[tr. Welldon (1892), ch. 9]

And as at the Olympic games it is not the fairest and strongest who receive the crown, but those who contend (for among these are the victors), so in life, too, the winners are those who not only have all the excellences, but manifest these in deed.
[tr. Peters (1893)]

And as in the Olympic Games it is not the most beautiful and the strongest that are crowned but those who compete (for it is some of these that are victorious), so those who act win, and rightly win, the noble and good things in life.
[tr. Ross (1908)]

And just as at the Olympic games the wreaths of victory are not bestowed upon the handsomest and strongest persons present, but on men who enter for the competitions -- since it is among these that the winners are found, -- so it is those who act rightly who carry off the prizes and good things of life.
[tr. Rackham (1934), ch. 8, sec. 9]

And just as in the Olympic Games it is not the noblest and strongest who get the victory crown but the competitors (since it is among these that the ones who win are found), so also among the noble and good aspects of life it is those who act correctly who win the prizes.
[tr. Reeve (1948)]

And as at the Olympic Games it is not the most beautiful or the strongest who are crowned but those who compete (for it is some of these who become victors), so in life it is those who act rightly who become the winners of good and noble things.
[tr. Apostle (1975), ch. 9]

Just as at the Olympic Games it is not the best-looking or the strongest men present that are crowned with wreaths, but the competitors (because it is from them that the winners come), so it is those who act that rightly win the honors and rewards in life.
[tr. Thomson/Tredennick (1976)]

For just as it is not the noblest and strongest who are crowned with the victory wreath at the Olympic Games but rather the competitors (for it is certain of these who win), so also it is those who act correctly who attain the noble and good things in life.
[tr. Bartlett/Collins (2011)]

 
Added on 26-Oct-21 | Last updated 14-Dec-21
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I was waiting for
something extraordinary to
happen

but as the years wasted on
nothing ever did unless I
caused it

Charles Bukowski (1920-1994) German-American author, poet
“two kinds of hell” (c. 1990)
    (Source)

While this sounds motivational, in the context of the poem, the "extraordinary" things (bar fights, dalliances) always end up poorly.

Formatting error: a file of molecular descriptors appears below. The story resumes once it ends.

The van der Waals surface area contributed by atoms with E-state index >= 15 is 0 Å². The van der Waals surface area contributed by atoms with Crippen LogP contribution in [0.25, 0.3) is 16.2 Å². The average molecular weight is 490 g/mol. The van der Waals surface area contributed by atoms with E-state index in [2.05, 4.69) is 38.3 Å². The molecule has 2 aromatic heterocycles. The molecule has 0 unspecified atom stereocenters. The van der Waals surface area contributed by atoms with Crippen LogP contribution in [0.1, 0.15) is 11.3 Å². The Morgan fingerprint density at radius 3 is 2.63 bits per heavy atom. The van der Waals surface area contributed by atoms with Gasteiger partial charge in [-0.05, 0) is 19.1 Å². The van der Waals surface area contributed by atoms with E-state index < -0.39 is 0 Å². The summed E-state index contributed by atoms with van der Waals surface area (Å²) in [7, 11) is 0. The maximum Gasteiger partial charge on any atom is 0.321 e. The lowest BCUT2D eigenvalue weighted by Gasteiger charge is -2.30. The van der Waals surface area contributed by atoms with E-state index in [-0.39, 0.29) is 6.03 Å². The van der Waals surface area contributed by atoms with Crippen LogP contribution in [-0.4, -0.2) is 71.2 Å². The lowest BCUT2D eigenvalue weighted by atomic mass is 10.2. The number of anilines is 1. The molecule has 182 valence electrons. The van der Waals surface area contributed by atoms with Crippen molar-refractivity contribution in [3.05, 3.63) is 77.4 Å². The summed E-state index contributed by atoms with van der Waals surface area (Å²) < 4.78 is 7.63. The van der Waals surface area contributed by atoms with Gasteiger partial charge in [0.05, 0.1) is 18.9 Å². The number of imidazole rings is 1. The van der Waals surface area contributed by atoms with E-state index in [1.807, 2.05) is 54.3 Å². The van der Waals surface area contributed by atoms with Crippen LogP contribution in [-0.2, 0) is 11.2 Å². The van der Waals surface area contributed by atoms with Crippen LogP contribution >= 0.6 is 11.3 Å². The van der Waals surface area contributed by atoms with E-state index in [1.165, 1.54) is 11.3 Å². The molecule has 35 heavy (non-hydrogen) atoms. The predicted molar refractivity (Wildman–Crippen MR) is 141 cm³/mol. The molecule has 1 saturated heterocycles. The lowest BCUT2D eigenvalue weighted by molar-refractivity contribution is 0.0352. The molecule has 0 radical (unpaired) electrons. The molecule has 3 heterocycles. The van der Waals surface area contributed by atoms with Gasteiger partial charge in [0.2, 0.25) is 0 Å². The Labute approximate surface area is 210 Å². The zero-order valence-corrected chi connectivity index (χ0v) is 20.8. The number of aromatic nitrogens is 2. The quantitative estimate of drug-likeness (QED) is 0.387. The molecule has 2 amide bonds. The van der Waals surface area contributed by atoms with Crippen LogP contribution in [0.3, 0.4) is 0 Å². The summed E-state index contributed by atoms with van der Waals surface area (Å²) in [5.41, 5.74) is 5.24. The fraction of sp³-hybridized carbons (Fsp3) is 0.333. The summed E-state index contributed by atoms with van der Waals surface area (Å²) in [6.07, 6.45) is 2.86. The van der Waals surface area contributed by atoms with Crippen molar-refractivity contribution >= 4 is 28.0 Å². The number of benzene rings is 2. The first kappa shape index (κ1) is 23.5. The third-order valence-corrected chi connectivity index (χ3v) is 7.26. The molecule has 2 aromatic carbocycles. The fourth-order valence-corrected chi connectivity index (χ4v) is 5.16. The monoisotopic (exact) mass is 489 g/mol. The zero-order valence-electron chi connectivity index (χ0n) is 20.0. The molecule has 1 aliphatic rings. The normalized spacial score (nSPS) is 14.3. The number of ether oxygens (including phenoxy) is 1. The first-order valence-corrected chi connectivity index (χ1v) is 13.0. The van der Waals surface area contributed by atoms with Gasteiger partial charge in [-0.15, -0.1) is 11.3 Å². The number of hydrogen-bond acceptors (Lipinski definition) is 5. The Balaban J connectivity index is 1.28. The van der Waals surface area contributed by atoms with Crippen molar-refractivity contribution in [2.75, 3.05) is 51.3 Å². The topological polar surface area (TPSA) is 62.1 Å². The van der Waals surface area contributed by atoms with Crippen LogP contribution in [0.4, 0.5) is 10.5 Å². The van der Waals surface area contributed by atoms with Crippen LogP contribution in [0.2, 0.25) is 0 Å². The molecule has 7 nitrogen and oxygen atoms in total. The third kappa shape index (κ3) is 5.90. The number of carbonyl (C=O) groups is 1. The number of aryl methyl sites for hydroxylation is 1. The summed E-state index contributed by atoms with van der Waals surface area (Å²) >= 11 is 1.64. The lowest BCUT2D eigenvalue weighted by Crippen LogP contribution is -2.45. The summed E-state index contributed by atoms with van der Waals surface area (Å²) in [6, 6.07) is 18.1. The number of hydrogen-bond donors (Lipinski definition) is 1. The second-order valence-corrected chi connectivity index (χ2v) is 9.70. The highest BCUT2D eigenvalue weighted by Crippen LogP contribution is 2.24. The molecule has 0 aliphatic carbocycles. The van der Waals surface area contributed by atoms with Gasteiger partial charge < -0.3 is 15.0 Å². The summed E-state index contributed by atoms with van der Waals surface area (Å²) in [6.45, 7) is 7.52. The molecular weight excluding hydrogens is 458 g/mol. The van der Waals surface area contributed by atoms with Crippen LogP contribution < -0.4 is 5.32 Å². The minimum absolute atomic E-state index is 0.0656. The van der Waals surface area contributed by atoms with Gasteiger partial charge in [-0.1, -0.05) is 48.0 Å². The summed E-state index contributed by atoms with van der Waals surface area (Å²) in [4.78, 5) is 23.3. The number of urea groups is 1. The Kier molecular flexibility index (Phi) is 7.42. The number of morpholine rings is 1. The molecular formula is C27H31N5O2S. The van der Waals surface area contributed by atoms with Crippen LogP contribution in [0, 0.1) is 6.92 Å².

First published in Third Lung Review, #8 (1992); collected in an edited version in The People Look Like Flowers at Last (2007).
 
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If the desire to write is not accompanied by actual writing, then the desire must be not to write.

Hugh Prather (1938-2010) American minister, writer, counselor
Notes to Myself (1970)
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Much misconstruction of character arises out of our habit of assigning a motive for every action — whereas a good many of our acts are performed without any motive.

Christian Nestell Bovee (1820-1904) American epigrammatist, writer, publisher
Intuitions and Summaries of Thought, Vol. 2 (1862)
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The moral case for intervention is only as strong as the practicality of the mission itself. There is no moral case for doing something you’re not capable of doing.

Dexter Filkins
Dexter Filkins (b. 1961) American journalist
“The Moral Logic of Humanitarian Intervention,” New Yorker (16 Sep 2019)
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You must make up your mind to act decidedly and take the consequences. No good is ever done in this world by hesitation.

T. H. Huxley (1825-1895) English biologist [Thomas Henry Huxley]
Letter to Anton Dohrn (1873-10-17)
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Goodness is about what you do. Not who you pray to.

Terry Pratchett (1948-2015) English author
Snuff (2011)
 
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It’s better to be boldly decisive and risk being wrong than to agonize at length and be right too late.

Marilyn Moats Kennedy (1943-2017) American educator, business and career consultant, writer
“The Case Against Performance Appraisals,” Across the Board (Jan 1999)
 
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Then welcome fate!
‘Tis true I perish, yet I perish great:
Yet in a mighty deed I shall expire,
Let future ages hear it, and admire!

[νῦν αὖτέ με μοῖρα κιχάνει.
μὴ μὰν ἀσπουδί γε καὶ ἀκλειῶς ἀπολοίμην,
ἀλλὰ μέγα ῥέξας τι καὶ ἐσσομένοισι πυθέσθαι.]

Homer (fl. 7th-8th C. BC) Greek author